“The Calling of St. Matthew,” by artistic genius Caravaggio displays his interplay of brilliantly illuminated subjects framed by deep shadows, which revolutionized Baroque painting. Caravaggio (1571 – 1610) used a dramatic narrative technique to suspend action during the shocked instant when Christ and St. Peter appear to summon Levi, who was to become St. Matthew. Christ’s gesture is unquestionable yet so casual, Levi points to himself in confusion. By strongly contrasting light and darkness, Caravaggio stresses the spiritually significant, illuminated figures.
Brilliant and temperamental, Caravaggio (1571 – 1610) was an Italian artist whose technique of illuminating subjects framed by deep shadows revolutionized Baroque painting. Born Michelangelo Merisi, Caravaggio worked as a mason’s laborer before he moved to Rome to paint, acquiring the artistic patronage of many powerful members of the Roman Church. Caravaggio rebelled against idealistic depictions of religious figures by painting them with a modern realism that ignited both outrage and acclaim. His exceptional artistic abilities contrasted sharply with his turbulent life, culminating in the murder of a man over a tennis wager. Despite his scandalous behavior, Caravaggio inspired many noteworthy artists, including Rembrandt and Diego Velazquez.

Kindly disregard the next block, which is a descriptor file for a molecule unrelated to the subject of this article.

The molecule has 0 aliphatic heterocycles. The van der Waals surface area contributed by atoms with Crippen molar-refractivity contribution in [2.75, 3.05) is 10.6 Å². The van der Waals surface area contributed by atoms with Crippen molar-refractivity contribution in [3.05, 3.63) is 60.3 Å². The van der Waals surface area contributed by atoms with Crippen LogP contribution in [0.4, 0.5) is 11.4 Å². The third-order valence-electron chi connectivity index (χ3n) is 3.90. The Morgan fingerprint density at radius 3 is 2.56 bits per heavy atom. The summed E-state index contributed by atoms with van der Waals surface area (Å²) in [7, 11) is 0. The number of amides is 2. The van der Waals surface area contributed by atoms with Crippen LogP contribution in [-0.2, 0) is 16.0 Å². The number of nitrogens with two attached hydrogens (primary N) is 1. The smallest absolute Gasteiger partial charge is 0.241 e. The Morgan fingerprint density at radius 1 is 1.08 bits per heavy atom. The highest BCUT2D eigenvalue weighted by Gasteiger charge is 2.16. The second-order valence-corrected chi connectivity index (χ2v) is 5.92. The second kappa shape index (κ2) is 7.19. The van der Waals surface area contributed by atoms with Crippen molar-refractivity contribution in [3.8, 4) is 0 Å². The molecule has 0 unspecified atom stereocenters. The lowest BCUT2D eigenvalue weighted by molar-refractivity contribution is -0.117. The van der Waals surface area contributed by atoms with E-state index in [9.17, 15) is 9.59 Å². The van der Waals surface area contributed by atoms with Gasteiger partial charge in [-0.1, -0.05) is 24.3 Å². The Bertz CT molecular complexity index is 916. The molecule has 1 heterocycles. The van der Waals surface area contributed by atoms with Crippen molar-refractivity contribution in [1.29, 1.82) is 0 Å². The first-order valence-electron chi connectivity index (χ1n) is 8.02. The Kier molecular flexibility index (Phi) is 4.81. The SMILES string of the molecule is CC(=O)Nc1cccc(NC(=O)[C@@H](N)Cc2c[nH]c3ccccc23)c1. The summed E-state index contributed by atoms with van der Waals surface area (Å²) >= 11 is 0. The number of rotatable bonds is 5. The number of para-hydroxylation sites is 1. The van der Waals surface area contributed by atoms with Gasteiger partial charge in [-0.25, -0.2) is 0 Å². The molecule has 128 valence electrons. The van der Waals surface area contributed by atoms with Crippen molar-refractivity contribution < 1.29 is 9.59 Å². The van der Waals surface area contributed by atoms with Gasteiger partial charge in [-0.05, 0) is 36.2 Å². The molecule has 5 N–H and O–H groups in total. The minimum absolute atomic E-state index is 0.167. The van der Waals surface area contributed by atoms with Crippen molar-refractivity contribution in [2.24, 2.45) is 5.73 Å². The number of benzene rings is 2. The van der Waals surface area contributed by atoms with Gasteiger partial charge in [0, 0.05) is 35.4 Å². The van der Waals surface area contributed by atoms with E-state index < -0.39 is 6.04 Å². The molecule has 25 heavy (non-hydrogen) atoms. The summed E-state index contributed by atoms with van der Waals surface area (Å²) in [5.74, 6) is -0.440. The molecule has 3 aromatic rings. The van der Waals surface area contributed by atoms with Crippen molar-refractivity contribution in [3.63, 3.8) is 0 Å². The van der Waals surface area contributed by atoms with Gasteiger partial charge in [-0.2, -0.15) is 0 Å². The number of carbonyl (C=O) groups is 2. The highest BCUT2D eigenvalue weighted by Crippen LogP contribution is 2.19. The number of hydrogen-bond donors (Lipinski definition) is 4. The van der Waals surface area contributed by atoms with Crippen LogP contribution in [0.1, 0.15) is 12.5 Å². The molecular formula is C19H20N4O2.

- Lackluster Colors
- Not as Expected
- 65 or older